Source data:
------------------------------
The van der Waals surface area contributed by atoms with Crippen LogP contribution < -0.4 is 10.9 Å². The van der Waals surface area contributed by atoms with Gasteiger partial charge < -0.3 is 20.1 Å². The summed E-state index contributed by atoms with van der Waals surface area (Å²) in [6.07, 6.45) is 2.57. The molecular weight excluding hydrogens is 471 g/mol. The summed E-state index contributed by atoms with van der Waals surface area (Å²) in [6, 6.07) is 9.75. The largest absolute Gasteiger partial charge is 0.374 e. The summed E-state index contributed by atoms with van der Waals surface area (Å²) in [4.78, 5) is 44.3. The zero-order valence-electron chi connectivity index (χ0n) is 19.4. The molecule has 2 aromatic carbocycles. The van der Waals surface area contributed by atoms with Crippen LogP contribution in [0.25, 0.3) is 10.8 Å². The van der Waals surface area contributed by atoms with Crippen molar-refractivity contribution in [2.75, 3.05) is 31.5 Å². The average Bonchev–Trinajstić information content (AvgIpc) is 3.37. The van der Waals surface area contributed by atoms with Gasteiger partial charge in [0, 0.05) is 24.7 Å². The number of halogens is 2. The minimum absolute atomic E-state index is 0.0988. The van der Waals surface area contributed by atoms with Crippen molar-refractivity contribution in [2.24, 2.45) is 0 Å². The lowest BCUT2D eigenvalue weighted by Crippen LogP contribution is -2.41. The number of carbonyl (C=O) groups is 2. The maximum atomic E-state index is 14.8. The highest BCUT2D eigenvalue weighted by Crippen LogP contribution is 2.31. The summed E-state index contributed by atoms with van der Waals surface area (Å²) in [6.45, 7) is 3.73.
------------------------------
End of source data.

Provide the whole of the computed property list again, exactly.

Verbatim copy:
The van der Waals surface area contributed by atoms with Crippen LogP contribution < -0.4 is 10.9 Å². The van der Waals surface area contributed by atoms with Gasteiger partial charge < -0.3 is 20.1 Å². The summed E-state index contributed by atoms with van der Waals surface area (Å²) in [6.07, 6.45) is 2.57. The molecular weight excluding hydrogens is 471 g/mol. The summed E-state index contributed by atoms with van der Waals surface area (Å²) in [6, 6.07) is 9.75. The largest absolute Gasteiger partial charge is 0.374 e. The summed E-state index contributed by atoms with van der Waals surface area (Å²) in [4.78, 5) is 44.3. The zero-order valence-electron chi connectivity index (χ0n) is 19.4. The molecule has 2 aromatic carbocycles. The van der Waals surface area contributed by atoms with Crippen LogP contribution in [0.25, 0.3) is 10.8 Å². The van der Waals surface area contributed by atoms with Crippen molar-refractivity contribution in [2.75, 3.05) is 31.5 Å². The average Bonchev–Trinajstić information content (AvgIpc) is 3.37. The van der Waals surface area contributed by atoms with Gasteiger partial charge in [0, 0.05) is 24.7 Å². The number of halogens is 2. The minimum absolute atomic E-state index is 0.0988. The van der Waals surface area contributed by atoms with Crippen molar-refractivity contribution in [2.24, 2.45) is 0 Å². The lowest BCUT2D eigenvalue weighted by Crippen LogP contribution is -2.41. The number of carbonyl (C=O) groups is 2. The maximum atomic E-state index is 14.8. The highest BCUT2D eigenvalue weighted by Crippen LogP contribution is 2.31. The summed E-state index contributed by atoms with van der Waals surface area (Å²) in [6.45, 7) is 3.73.